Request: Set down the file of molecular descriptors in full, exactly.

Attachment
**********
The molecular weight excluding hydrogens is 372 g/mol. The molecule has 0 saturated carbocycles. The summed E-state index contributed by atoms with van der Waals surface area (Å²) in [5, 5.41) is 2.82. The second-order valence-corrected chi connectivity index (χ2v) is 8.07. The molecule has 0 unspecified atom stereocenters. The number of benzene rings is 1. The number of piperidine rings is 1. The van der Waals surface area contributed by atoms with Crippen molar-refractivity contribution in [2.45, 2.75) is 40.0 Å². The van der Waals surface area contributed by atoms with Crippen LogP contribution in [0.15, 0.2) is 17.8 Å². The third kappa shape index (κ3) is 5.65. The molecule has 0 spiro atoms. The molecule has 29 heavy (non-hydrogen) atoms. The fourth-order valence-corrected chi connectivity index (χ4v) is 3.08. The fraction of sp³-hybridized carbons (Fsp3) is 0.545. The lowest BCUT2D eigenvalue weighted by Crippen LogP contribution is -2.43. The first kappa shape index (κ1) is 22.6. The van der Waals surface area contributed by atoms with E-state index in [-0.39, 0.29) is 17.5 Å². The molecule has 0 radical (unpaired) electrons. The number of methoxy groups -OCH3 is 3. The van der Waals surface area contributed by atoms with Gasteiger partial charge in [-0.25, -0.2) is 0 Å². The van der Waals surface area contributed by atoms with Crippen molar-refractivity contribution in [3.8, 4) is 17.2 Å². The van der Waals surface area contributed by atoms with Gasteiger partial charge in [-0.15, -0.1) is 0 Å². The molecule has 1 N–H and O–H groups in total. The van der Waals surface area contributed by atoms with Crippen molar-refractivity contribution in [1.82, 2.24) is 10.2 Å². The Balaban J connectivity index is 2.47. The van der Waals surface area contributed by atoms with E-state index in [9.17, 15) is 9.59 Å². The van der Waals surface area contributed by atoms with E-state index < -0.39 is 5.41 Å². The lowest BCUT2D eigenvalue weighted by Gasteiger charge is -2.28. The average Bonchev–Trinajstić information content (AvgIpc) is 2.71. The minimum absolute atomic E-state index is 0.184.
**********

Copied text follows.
The molecular weight excluding hydrogens is 372 g/mol. The molecule has 0 saturated carbocycles. The summed E-state index contributed by atoms with van der Waals surface area (Å²) in [5, 5.41) is 2.82. The second-order valence-corrected chi connectivity index (χ2v) is 8.07. The molecule has 0 unspecified atom stereocenters. The number of benzene rings is 1. The number of piperidine rings is 1. The van der Waals surface area contributed by atoms with Crippen molar-refractivity contribution in [2.45, 2.75) is 40.0 Å². The van der Waals surface area contributed by atoms with Crippen LogP contribution in [0.15, 0.2) is 17.8 Å². The third kappa shape index (κ3) is 5.65. The molecule has 0 spiro atoms. The molecule has 29 heavy (non-hydrogen) atoms. The fourth-order valence-corrected chi connectivity index (χ4v) is 3.08. The fraction of sp³-hybridized carbons (Fsp3) is 0.545. The lowest BCUT2D eigenvalue weighted by Crippen LogP contribution is -2.43. The first kappa shape index (κ1) is 22.6. The van der Waals surface area contributed by atoms with E-state index in [-0.39, 0.29) is 17.5 Å². The molecule has 0 radical (unpaired) electrons. The number of methoxy groups -OCH3 is 3. The van der Waals surface area contributed by atoms with Gasteiger partial charge in [-0.25, -0.2) is 0 Å². The van der Waals surface area contributed by atoms with Crippen molar-refractivity contribution in [3.8, 4) is 17.2 Å². The van der Waals surface area contributed by atoms with Gasteiger partial charge in [-0.15, -0.1) is 0 Å². The molecule has 1 N–H and O–H groups in total. The van der Waals surface area contributed by atoms with Crippen molar-refractivity contribution in [1.82, 2.24) is 10.2 Å². The Balaban J connectivity index is 2.47. The van der Waals surface area contributed by atoms with E-state index in [9.17, 15) is 9.59 Å². The van der Waals surface area contributed by atoms with E-state index < -0.39 is 5.41 Å². The lowest BCUT2D eigenvalue weighted by Gasteiger charge is -2.28. The average Bonchev–Trinajstić information content (AvgIpc) is 2.71. The minimum absolute atomic E-state index is 0.184.